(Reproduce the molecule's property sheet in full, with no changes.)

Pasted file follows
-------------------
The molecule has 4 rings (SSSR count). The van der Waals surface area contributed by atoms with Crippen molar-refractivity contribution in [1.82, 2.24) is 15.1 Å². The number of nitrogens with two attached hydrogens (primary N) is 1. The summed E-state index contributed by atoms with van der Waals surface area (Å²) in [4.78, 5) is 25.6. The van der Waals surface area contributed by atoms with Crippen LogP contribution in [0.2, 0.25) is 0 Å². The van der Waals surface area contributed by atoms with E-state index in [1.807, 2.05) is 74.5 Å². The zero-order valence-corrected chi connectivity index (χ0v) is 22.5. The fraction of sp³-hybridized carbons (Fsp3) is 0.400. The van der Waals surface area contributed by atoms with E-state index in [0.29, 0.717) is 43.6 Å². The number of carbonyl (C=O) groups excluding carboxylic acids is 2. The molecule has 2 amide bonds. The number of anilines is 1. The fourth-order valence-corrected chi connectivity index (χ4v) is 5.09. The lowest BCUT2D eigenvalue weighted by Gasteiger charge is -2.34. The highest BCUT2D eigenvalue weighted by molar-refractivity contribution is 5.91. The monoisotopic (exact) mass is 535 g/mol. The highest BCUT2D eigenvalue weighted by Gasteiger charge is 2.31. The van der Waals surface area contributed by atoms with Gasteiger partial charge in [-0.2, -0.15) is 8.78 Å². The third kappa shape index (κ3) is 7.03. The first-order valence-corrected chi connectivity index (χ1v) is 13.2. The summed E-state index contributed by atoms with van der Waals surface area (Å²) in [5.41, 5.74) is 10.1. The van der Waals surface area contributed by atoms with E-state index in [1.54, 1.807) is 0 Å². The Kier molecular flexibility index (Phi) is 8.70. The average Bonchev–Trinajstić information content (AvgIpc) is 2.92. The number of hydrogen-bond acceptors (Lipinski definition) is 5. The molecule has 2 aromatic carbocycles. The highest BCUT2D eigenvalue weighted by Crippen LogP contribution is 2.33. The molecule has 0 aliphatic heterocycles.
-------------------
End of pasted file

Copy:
The molecule has 4 rings (SSSR count). The van der Waals surface area contributed by atoms with Crippen molar-refractivity contribution in [1.82, 2.24) is 15.1 Å². The number of nitrogens with two attached hydrogens (primary N) is 1. The summed E-state index contributed by atoms with van der Waals surface area (Å²) in [4.78, 5) is 25.6. The van der Waals surface area contributed by atoms with Crippen LogP contribution in [0.2, 0.25) is 0 Å². The van der Waals surface area contributed by atoms with E-state index in [1.807, 2.05) is 74.5 Å². The zero-order valence-corrected chi connectivity index (χ0v) is 22.5. The fraction of sp³-hybridized carbons (Fsp3) is 0.400. The van der Waals surface area contributed by atoms with E-state index in [0.29, 0.717) is 43.6 Å². The number of carbonyl (C=O) groups excluding carboxylic acids is 2. The molecule has 2 amide bonds. The number of anilines is 1. The fourth-order valence-corrected chi connectivity index (χ4v) is 5.09. The lowest BCUT2D eigenvalue weighted by Gasteiger charge is -2.34. The highest BCUT2D eigenvalue weighted by molar-refractivity contribution is 5.91. The monoisotopic (exact) mass is 535 g/mol. The highest BCUT2D eigenvalue weighted by Gasteiger charge is 2.31. The van der Waals surface area contributed by atoms with Gasteiger partial charge in [-0.2, -0.15) is 8.78 Å². The third kappa shape index (κ3) is 7.03. The first-order valence-corrected chi connectivity index (χ1v) is 13.2. The summed E-state index contributed by atoms with van der Waals surface area (Å²) in [5.41, 5.74) is 10.1. The van der Waals surface area contributed by atoms with E-state index in [1.54, 1.807) is 0 Å². The Kier molecular flexibility index (Phi) is 8.70. The average Bonchev–Trinajstić information content (AvgIpc) is 2.92. The number of hydrogen-bond acceptors (Lipinski definition) is 5. The molecule has 2 aromatic carbocycles. The highest BCUT2D eigenvalue weighted by Crippen LogP contribution is 2.33. The molecule has 0 aliphatic heterocycles.